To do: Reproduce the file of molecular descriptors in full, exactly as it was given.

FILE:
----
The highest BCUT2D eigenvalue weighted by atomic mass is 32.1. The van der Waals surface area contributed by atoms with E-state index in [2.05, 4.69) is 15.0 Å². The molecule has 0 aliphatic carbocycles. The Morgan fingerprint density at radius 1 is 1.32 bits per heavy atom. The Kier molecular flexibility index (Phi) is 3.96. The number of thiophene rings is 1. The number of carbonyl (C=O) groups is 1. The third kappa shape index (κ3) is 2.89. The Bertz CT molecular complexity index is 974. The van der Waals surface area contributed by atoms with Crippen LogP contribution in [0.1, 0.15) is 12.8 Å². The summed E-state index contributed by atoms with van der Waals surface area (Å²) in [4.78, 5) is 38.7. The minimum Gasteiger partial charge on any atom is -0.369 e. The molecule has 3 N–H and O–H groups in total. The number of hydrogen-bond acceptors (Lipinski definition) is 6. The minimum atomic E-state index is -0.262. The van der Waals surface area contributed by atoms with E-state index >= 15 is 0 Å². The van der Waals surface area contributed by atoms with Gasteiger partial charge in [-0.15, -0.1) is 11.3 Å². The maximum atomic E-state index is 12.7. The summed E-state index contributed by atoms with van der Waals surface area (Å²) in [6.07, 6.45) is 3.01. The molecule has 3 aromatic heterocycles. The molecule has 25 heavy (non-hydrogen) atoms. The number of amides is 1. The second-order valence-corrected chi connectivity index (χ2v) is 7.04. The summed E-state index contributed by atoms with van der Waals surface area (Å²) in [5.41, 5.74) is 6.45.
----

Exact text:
The highest BCUT2D eigenvalue weighted by atomic mass is 32.1. The van der Waals surface area contributed by atoms with E-state index in [2.05, 4.69) is 15.0 Å². The molecule has 0 aliphatic carbocycles. The Morgan fingerprint density at radius 1 is 1.32 bits per heavy atom. The Kier molecular flexibility index (Phi) is 3.96. The number of thiophene rings is 1. The number of carbonyl (C=O) groups is 1. The third kappa shape index (κ3) is 2.89. The Bertz CT molecular complexity index is 974. The van der Waals surface area contributed by atoms with Crippen LogP contribution in [0.1, 0.15) is 12.8 Å². The summed E-state index contributed by atoms with van der Waals surface area (Å²) in [4.78, 5) is 38.7. The minimum Gasteiger partial charge on any atom is -0.369 e. The molecule has 3 N–H and O–H groups in total. The number of hydrogen-bond acceptors (Lipinski definition) is 6. The minimum atomic E-state index is -0.262. The van der Waals surface area contributed by atoms with E-state index >= 15 is 0 Å². The van der Waals surface area contributed by atoms with Gasteiger partial charge in [-0.15, -0.1) is 11.3 Å². The maximum atomic E-state index is 12.7. The summed E-state index contributed by atoms with van der Waals surface area (Å²) in [6.07, 6.45) is 3.01. The molecule has 3 aromatic heterocycles. The molecule has 25 heavy (non-hydrogen) atoms. The number of amides is 1. The second-order valence-corrected chi connectivity index (χ2v) is 7.04. The summed E-state index contributed by atoms with van der Waals surface area (Å²) in [5.41, 5.74) is 6.45.